Pope Francis' statements are a testament to the immeasurable and enduring damage that colonialism and transatlantic slavery had on Africa. But Pope Francis' covert finger-wagging to African leaders for their role in what the pontiff called 'new colonialism' seems like an apt distraction from the 'old colonialism' the Church has yet to answer for.
One could be forgiven for thinking climate change would be at the centre of the election. A decade of gutted environmental laws, unfettered fossil fuel expansion, missed carbon pollution reduction targets and a failure to capture the tangible benefits of shifting to cleaner energy production and use has not only lowered our collective expectations, but put us at the back of the pack globally.
The visit of Pope Francis to the United States and his unprecedented address to the U.S. Congress and the United Nations in the same week is making headlines everywhere and ruffling some feathers too. Around the world people of all faiths simply love this guy and maybe what we love about him most is that unlike most leaders, he is willing to challenge us even if we don't like the message.
Despite the undeniable facts (half of the world's Catholics are female; most Sunday pews are occupied by women; the vast majority of North American Catholics support the idea of women's ordination) Pope Francis' 2013 assertion that the "door is closed" to women in the priesthood has remained unchanged.
The federal leaders' debate on the economy focused on important issues but no one talked about a different vision for Canada's economy. A better economic vision would support the right of all Canadians to live in a healthy environment, with access to clean air and water and healthy food. It would respect planetary boundaries and provide the moral imperative to decrease growing income disparities. Businesses would be required to pay for environmental damage they inflict, capital would be more widely distributed and ideas, such as employee shareholder programs with ethically invested stocks, would be the norm.
It's astounding and tragic that, with all the evidence -- from volumes of scientific research to the very real effects we are experiencing everywhere -- some people stubbornly refuse to believe there's a problem worth addressing. Sadder still: Many of them are political leaders. Fortunately, most thinking people don't buy the lies. People from all sectors and walks of life -- religious, academic, business, political, activist, social justice and citizenry -- are calling for an urgent response to the greatest threat humanity faces.
I've been astounded by the lack of response over the years, but I'll go out on a limb and suggest a shift is now taking place. Although we may not recognize its significance without the benefit of hindsight, we appear to be in the early stages of something huge. Even some news outlets are shifting. The U.K.'s Guardian decided earlier this year to increase its coverage of climate change, going so far as to encourage divestment from the fossil fuel industry.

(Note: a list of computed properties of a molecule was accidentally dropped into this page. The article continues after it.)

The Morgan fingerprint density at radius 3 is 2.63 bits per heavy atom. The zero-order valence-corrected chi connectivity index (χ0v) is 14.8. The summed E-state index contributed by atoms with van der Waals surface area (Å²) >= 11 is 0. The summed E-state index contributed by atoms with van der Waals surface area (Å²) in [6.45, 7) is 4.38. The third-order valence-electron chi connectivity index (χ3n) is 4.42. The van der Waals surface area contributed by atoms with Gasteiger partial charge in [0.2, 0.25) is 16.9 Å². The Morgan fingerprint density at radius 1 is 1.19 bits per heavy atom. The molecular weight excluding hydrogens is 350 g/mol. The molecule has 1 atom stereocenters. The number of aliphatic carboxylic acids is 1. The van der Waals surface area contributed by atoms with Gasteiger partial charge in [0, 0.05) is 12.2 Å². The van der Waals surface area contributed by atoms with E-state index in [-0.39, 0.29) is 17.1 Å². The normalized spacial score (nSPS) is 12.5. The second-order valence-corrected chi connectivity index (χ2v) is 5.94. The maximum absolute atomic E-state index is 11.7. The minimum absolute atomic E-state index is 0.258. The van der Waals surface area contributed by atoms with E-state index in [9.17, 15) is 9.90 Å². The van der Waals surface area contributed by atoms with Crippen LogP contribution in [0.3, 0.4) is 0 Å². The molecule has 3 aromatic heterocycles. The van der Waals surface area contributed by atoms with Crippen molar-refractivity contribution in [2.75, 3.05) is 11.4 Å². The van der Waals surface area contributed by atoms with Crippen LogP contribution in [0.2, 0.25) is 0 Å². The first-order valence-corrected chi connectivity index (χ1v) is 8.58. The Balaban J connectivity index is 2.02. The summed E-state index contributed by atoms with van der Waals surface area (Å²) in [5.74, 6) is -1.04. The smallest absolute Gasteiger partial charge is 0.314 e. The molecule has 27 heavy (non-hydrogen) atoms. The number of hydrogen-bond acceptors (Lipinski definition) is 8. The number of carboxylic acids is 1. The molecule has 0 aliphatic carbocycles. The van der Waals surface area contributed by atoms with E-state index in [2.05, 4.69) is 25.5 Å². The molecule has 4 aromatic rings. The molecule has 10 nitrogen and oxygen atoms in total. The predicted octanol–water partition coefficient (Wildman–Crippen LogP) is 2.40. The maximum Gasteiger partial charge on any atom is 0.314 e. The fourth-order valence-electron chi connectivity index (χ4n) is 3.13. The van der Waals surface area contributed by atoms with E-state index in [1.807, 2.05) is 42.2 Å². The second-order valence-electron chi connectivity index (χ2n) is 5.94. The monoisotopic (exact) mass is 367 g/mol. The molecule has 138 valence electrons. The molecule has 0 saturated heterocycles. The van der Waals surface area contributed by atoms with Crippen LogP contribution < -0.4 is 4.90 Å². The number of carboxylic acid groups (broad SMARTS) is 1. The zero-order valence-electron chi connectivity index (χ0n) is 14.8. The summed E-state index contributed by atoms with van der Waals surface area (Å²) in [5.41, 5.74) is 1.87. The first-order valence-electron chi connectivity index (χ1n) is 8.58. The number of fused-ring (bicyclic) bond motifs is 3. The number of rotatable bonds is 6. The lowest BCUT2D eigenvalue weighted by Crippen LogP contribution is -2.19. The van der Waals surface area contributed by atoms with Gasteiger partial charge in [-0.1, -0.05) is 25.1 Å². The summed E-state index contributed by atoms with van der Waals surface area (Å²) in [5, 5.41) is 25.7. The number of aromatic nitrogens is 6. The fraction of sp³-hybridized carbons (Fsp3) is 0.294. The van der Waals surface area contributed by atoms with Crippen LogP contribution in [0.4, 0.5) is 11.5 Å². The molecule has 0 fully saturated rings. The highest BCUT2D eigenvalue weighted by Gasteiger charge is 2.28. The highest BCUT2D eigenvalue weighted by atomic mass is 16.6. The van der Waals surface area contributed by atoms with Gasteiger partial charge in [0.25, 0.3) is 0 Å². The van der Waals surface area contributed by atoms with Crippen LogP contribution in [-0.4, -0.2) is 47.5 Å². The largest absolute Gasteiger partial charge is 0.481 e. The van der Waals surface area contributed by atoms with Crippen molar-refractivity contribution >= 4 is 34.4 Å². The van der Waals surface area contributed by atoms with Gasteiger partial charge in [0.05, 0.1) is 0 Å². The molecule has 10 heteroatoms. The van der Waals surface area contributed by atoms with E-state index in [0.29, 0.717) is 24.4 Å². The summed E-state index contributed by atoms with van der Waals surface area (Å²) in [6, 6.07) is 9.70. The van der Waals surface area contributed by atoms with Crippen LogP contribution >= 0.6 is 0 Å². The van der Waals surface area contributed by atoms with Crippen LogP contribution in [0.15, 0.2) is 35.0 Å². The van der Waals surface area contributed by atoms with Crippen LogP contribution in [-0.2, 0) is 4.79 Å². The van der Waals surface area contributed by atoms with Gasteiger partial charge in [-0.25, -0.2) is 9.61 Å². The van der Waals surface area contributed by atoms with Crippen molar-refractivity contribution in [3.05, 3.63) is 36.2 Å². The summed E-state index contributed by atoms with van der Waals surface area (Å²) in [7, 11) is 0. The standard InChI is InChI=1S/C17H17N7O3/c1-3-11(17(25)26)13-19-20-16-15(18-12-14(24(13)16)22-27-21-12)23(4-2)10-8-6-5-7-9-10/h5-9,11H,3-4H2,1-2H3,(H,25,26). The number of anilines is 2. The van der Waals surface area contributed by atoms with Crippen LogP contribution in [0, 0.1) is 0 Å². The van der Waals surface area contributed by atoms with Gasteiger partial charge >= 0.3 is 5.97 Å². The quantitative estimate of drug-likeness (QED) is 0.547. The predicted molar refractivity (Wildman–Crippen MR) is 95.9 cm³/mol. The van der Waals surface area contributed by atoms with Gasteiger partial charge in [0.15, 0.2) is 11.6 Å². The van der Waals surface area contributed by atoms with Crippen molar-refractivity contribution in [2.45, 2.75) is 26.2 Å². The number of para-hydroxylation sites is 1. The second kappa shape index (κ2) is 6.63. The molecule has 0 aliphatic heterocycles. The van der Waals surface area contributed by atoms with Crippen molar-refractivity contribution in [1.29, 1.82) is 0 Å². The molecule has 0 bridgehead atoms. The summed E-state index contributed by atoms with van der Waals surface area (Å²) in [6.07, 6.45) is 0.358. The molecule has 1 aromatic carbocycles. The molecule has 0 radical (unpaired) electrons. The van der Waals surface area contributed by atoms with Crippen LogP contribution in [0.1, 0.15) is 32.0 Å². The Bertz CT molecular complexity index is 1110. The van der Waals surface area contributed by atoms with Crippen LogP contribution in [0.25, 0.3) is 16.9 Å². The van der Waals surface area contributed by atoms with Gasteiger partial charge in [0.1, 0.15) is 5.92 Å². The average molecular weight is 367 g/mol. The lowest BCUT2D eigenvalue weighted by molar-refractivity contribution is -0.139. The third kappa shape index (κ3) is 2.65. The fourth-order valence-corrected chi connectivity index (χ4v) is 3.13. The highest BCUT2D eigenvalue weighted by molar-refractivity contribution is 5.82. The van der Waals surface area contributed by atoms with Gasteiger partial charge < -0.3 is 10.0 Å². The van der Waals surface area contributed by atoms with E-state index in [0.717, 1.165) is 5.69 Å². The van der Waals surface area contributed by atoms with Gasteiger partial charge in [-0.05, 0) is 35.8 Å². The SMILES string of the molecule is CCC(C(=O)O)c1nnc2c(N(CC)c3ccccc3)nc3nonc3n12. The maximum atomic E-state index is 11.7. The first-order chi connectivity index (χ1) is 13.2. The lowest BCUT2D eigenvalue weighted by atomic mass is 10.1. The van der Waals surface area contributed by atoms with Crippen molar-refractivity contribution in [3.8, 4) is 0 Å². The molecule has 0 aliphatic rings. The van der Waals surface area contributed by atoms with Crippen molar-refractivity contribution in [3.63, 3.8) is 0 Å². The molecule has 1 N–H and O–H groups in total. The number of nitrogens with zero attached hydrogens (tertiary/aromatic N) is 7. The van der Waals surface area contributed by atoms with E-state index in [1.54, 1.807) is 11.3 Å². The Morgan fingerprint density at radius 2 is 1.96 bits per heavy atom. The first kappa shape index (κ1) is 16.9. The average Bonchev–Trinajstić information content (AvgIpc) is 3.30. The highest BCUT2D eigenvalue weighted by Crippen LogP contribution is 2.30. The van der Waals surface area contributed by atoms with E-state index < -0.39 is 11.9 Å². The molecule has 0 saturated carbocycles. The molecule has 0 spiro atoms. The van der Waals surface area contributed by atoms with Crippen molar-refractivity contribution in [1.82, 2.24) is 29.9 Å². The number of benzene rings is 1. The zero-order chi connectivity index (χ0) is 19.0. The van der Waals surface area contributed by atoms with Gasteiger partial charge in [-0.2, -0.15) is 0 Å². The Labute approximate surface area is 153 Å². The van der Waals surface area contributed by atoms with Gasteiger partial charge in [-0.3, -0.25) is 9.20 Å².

Earth is clearly experiencing more frequent extreme weather than in the past, and we can expect it to get worse as we burn more coal, oil and gas and pump more carbon dioxide and other greenhouse gases into the atmosphere. This can have profound and costly impacts on everything from agriculture to infrastructure, not to mention human health and life.
Pope Francis recently put humanity's situation in context -- and offered hope for the future. Regardless of how you feel about religion or the Catholic Church, or even some ideas in the Pope's encyclical, there's no denying it contains a powerful, scientifically and morally valid call for radical change that will reach an audience far beyond the world's 1.2 billion Roman Catholics. In his June 18 address, the Pope called on the world -- not just Catholics -- to recognize the need for change in the face of ecological crises such as human-caused global warming and the failure of growth-fuelled market economics to facilitate human survival, happiness and prosperity.
Our global food system is the single biggest driver of climate change. According to an excellent analysis by GRAIN, the way we grow and transport our food accounts for about half of all the greenhouse gases produced by humans. Here are three things you can do right now to opt out of the industrial food system that threatens our global environment.
When climate scientists refer to "tipping points" it is usually bad news -- a moment beyond which elevated levels of greenhouse gas emissions will result in extreme weather and catastrophic damage to life upon this planet. Pope Francis' encyclical on the environment may be seen as another "tipping point" -- towards ensuring that communities of faith take up the moral challenge to preserve and protect creation.
It is a black and white matter. Killing journalists because they write, draw or publish something you deem offensive is wrong, and yes, it is wrong even if the thing you deemed offensive is, objectively speaking, offensive. There are no shades of grey here, no colours, no nuances. None of that is relevant. It matters not if the cartoons were vulgar or sexist, or, as many think, not funny.
Any time of year is a good time to discuss poverty but the subject has obvious resonance at Christmas. Thus, unsurprisingly, Pope Francis recently wrote about the necessity of compassion for those on the margins. However, the Pope's letter also took capitalism in general to task -- troubling because the relationship between wealth creation and the alleviation of (some) poverty is often misunderstood. The Pontiff's critique will not necessarily correct this confusion. The Pope's letter is a broad-brush critique but thoughtful readers should pause, ponder and then object.